Browsing named entities in Rebellion Record: a Diary of American Events: Documents and Narratives, Volume 8. (ed. Frank Moore). You can also browse the collection for Gatewood or search for Gatewood in all documents.

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wing's battery, in crossing a gully, had exploded, providentially injuring but three men, but scattering the contents all around, and blowing the caisson all to atoms. The accident was occasioned by a percussion-shell being carelessly packed. We arrived at the Jackson River road at one o'clock, and made a halt for the detachment under Major Slack to overtake us. We marched up the valley of Jackson River, and after night burned a rebel camp and potash factory. We encamped for the night at Gatewood's, and here was plenty of corn and wheat for our horses; it had been snowing during the day, and a cold, wintry night, but there was plenty of rails for fuel, and we slept by blazing fires. Next morning resumed the march up the Back Creek valley. This morning a dog ran a fine buck into the water at the picket-post, which they secured. We burned an extensive saltpetre works, and another winter encampment of the rebels. Our train was fired into by a bushwhacker, but he was secured after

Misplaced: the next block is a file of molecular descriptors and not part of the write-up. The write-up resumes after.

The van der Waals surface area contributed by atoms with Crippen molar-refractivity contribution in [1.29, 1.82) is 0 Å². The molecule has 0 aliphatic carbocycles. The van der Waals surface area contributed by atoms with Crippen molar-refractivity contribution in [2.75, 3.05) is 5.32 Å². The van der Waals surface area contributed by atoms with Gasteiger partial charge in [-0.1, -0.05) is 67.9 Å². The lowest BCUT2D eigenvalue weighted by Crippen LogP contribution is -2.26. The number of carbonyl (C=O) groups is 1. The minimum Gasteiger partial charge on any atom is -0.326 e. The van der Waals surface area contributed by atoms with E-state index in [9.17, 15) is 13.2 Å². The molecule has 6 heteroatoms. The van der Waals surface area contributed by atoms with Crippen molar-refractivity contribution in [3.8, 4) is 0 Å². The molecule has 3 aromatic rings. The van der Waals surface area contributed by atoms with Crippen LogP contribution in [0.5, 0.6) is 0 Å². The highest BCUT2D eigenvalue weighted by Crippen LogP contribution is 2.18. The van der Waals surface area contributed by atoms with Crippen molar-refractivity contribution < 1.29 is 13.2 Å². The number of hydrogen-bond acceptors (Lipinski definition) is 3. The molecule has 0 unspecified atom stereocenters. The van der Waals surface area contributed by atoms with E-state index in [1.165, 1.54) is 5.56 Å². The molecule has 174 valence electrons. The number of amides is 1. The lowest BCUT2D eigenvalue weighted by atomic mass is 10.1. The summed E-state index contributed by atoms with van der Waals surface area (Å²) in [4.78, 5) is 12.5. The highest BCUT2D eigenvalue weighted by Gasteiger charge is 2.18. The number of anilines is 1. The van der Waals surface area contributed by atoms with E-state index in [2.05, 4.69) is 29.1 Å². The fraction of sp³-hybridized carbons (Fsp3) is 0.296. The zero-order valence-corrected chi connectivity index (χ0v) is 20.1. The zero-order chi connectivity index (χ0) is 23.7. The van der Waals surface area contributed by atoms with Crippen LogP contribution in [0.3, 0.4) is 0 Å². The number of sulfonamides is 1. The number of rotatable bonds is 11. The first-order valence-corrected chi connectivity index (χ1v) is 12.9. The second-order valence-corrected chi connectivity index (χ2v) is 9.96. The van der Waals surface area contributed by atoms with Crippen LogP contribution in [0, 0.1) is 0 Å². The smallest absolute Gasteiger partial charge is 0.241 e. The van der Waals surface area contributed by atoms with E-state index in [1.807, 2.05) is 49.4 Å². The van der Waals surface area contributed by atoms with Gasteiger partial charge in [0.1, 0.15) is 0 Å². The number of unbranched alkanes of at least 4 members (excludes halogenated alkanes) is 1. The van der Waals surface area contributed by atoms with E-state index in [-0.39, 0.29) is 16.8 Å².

me to us; they had been lying in the brush ever since the Droop Mountain fight, to keep out of the way of the rebel conscript officers. About dark we arrived at Gatewood's, where we intercepted Mudwall Jackson's train, that was on its way from Huntersville to Warm Springs, to get out of reach of Colonel Moore. The train was guar General sent out scouting-parties to ascertain the movements of the enemy. We here learned that Early held the Back Creek valley, and that there was a force at Gatewood's, covering the Huntersville road, while it was supposed that Echols was in the direction of the White Sulphur and Rocky Gap. With the detachment and train on teral Jackson's brigade reported that a Yankee force of about five thousand cavalry, including two batteries of artillery, were advancing down Black Creek, toward Gatewood's, within twelve miles of Warm Springs, in Bath County. Information had at that time been received from General Samuel Jones, that a heavy force of Yankees we